Note: The superlative of some shorter 2-syllable adjectives can be formed with -er. Examples: simple-simplest, clever-cleverest, narrow-narrowest. To be sure which superlative method to use, you will need to consult a good dictionary.
    Adjectives with 3 or more syllables: use the most with the unchanged adjective

    • Some people think that Russian is the most difficultlanguage.
    • Albert Einstein was the most intelligent person in history.
    • My most enjoyable class is English.
    • You are the most irritating person I have ever met!

    Following are two common irregular comaparative/superlative forms:

    • good-better-the best
    • bad-worse-the worst


    The following guidelines apply to the comparative/superlative of most adverbs:
    1-syllable adverbs: add -er/-est

    • I can run faster than you. / I can run the fastest in my class.
    • She works harder than me.† / She works the hardest of all students.

    Other adverbs: use more / the most*

    • She ran more quickly than me.† / Of all the students she ran the most quickly.

    * In informal English it is common to hear the adjectival comparative/superlative form of two-syllable adverbs. For example: She ran quicker than me.† | She ran the quickest.
    † Many educated English speakers prefer to use the nominative plus a verb rather than the accusative in such comparative sentences, especially in formal situations. They say, for example, My sister is taller than I am. or She ran more quickly than I did.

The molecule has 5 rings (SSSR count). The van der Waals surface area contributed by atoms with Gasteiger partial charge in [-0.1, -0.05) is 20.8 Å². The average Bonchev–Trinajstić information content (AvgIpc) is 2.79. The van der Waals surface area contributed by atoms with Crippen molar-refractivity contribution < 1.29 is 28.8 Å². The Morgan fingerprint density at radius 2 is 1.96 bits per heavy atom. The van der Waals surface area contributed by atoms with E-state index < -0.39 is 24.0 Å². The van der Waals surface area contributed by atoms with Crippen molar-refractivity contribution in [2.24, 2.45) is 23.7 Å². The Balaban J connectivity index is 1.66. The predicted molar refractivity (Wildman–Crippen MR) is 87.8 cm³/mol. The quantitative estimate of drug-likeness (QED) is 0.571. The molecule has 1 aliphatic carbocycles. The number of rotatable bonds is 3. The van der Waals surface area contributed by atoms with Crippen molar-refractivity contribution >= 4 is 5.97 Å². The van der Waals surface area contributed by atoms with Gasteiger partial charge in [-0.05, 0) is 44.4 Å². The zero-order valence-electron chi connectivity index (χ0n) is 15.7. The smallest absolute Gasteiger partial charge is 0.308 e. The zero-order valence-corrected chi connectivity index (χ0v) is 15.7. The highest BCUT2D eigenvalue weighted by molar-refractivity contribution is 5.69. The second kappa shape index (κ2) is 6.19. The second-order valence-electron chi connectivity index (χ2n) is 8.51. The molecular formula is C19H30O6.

The alternative, omitting the verb as in the following examples, is considered to be even more formal and is avoided by most British English speakers: My sister is taller than I. or She ran more quickly than I.
    Do a quiz on the comparative | superlative.




    الأعضاء المٌعجبين بهذه المشاركة: نهلة

  8. #8

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    اقتباس المشاركة الأصلية كتبت بواسطة adel lat مشاهدة المشاركة
    Comparative is the name for the grammar used when comparing two things. The two basic ways to compare are using as .. as orthan. Examples of each are shown below:

    • She's twice as old as her sister.
    • He's not as stupid as he looks!
    • I'm almost as good in maths as in science.
    • This book is not as exciting as the last one.
    • The cafeteria is not as crowded as usual.
    • Russian is not quite as difficult as Chinese.


    • This computer is better than that one.
    • She's stronger at chess than I am.
    • It's much colder today than it was yesterday.
    • Our car is bigger than your car.
    • This grammar topic is easier than most others.